Exponential progress in Complementary Metal Oxide Semiconductor (CMOS) miniaturization (Moore's Law) over decades has increased computing power to the point that it has transformed science and engineering and touched every aspect of modern society. Continuing progress in computing at the same rate for several more decades is likely to have an even greater impact than that seen so far. Unfortunately, over the last decade, Moore's Law has become increasingly threatened by fundamental design and manufacturing limitations that are being reached. In particular, as individual CMOS logic elements have become smaller, they have also become more sensitive to noise and interference. Moreover, CMOS elements consume power disproportionate to their size; supplying this power, dissipating the heat generated, and containing the adverse effects of high temperatures all constitute serious roadblocks to Moore's Law.

This project on PHase based LOGic using Oscillatory Nano-systems (PHLOGON) aims to circumvent these problems via a fundamentally different physical paradigm for computing: the bits and bytes that constitute digital information are encoded using the phase (or timing) of oscillatory (i.e., undulating) signals, not as voltage levels as in conventional computing. Phase encoding has inherent noise immunity advantages over level encoding; PHLOGON exploits this feature fully within the most basic elements that store and manipulate data bits. The core of PHLOGON is logic made of self-sustaining nonlinear oscillators (i.e., elements that generate their own undulating signals, like pendulum clocks). Such oscillatory logic elements can be realized easily using not only CMOS transistors, but also devices from biology such as neurons and intracellular oscillators, from nanotechnology such as Spin Torque Nano Oscillators (STNO) and Micro/Nano-Electro-Mechanical (M/NEMS) resonators, and from optics such as lasers. Thus, PHLOGON enables a wide variety of novel "substrates" for computing. Importantly, several of these (e.g., CMOS and STNOs) offer the promise of dramatically lower power/energy consumption than conventional level-based logic. By developing the core knowledge required for phase-based alternatives to level-based computing to be viable, the PHLOGON project can have significant and wide-ranging impact, potentially reversing the slow-down in Moore's Law and enabling progress in the physical mechanisms that underlie computing for decades to come.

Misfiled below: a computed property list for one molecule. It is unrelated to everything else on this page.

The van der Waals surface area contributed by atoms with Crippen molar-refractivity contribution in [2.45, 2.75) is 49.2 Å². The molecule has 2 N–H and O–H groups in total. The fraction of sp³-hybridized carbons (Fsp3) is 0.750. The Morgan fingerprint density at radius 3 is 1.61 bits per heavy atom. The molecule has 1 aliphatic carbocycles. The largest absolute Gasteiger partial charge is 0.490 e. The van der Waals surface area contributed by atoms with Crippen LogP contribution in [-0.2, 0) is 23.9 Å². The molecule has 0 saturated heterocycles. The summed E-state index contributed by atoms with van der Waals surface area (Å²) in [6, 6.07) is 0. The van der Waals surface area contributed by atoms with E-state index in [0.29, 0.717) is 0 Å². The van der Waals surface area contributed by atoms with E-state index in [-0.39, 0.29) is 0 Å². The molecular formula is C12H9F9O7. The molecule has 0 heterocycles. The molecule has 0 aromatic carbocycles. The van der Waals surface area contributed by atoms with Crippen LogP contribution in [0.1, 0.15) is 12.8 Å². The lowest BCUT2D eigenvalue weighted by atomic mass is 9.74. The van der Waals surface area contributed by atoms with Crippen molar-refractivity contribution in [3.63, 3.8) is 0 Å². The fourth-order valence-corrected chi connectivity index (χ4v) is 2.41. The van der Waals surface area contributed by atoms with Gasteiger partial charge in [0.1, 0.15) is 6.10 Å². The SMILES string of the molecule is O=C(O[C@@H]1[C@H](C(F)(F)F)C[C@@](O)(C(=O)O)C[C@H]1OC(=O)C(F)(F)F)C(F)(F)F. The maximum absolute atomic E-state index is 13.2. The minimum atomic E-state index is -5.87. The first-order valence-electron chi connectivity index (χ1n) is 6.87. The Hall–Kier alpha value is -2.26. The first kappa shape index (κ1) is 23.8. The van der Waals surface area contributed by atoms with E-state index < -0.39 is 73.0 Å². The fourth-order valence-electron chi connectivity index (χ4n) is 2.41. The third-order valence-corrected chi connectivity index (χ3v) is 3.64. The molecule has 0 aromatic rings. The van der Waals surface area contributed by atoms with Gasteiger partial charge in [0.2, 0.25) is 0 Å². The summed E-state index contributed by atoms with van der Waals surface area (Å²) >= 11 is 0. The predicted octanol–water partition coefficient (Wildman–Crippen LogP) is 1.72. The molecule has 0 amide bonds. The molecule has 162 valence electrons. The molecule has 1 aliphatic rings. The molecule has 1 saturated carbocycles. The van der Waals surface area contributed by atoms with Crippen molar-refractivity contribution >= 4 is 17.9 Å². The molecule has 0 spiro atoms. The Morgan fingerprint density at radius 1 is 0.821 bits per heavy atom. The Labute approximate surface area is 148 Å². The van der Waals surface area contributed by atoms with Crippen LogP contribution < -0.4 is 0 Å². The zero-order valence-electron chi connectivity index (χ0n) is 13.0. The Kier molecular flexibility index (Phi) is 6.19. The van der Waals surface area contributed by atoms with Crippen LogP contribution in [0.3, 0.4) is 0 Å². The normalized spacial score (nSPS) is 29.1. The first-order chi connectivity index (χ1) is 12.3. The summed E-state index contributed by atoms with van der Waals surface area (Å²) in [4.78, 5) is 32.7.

National Science Foundation (NSF)
Division of Computer and Communication Foundations (CCF)
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Sankar Basu
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University of California Berkeley
United States
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